1. Sultan Omar Ali Saifuddin Mosque, Brunei

This floating mosque was named after the 28th Sultan of Brunei and is located at the very heart of Bandar Seri Begawan, the capital of Brunei. The main golden dome of the mosque dominates the skyline and can be seen from anywhere in the city. 

It was open to worshippers in 1958 and has been serving as the country’s landmark ever since. This place of worship and tourist attraction is one of the most magnificent mosques in southeast Asia. 

2. Kota Kinabalu City Mosque, Malaysia

The architecture of the Kota Kinabalu Mosque and its blue and golden dome is inspired by the Prophet’s Mosque in Medina, Saudi Arabia. The floating mosque is partially encircled by a man-made lagoon, where visitors can go on paddle boat rides to take photos and a closer look at that common tourist attraction.

The mosque was open to visitors in 2000, with a capacity to accommodate about 12,000 worshipers.

3. Melaka Straits Mosque, Malaysia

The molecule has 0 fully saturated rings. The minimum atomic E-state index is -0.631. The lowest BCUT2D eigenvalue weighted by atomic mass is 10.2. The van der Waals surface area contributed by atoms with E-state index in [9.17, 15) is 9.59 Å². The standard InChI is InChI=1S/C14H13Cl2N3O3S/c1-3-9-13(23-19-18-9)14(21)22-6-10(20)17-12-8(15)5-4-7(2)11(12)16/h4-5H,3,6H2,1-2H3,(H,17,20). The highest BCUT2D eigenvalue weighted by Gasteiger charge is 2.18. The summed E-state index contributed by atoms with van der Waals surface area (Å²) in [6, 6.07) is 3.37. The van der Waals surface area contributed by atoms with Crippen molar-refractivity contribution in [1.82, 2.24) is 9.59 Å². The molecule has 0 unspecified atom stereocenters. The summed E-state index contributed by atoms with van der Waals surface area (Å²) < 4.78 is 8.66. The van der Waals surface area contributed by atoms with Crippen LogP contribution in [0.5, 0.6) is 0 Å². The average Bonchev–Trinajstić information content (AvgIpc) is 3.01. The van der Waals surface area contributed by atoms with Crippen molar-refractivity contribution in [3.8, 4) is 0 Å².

Located on a man-made island near the Malaysian coastal city of Melaka, the mosque’s design combines Middle Eastern and Malay craftsmanship.
The mosque was open to worshippers and visitors in 2006 and was designed in a way that when the tide is high, the mosque looks like it’s floating.
4. Tanjung Bungah Floating Mosque, Malaysia

The Tanjung Bungah Floating Mosque in Penang is the first floating mosque to be built in the sea in Malaysia. 

It is one of the most important landmarks of Penang and is big enough to accommodate 1,500 worshippers. 

5. Crystal Mosque, Malaysia

The Crystal Mosque, one of the biggest and most famous mosques in Malaysia, is located in Wan Man Island near Kuala Terengganu. It was open to the public in 2008, with a capacity to accommodate more than 1,500 worshipers. 

The dazzling exterior of the mosque is covered in steel, glass, and crystals, earning it its captivating sparkle, while its minarets are made of pure crystals. 

According to stepfeed.com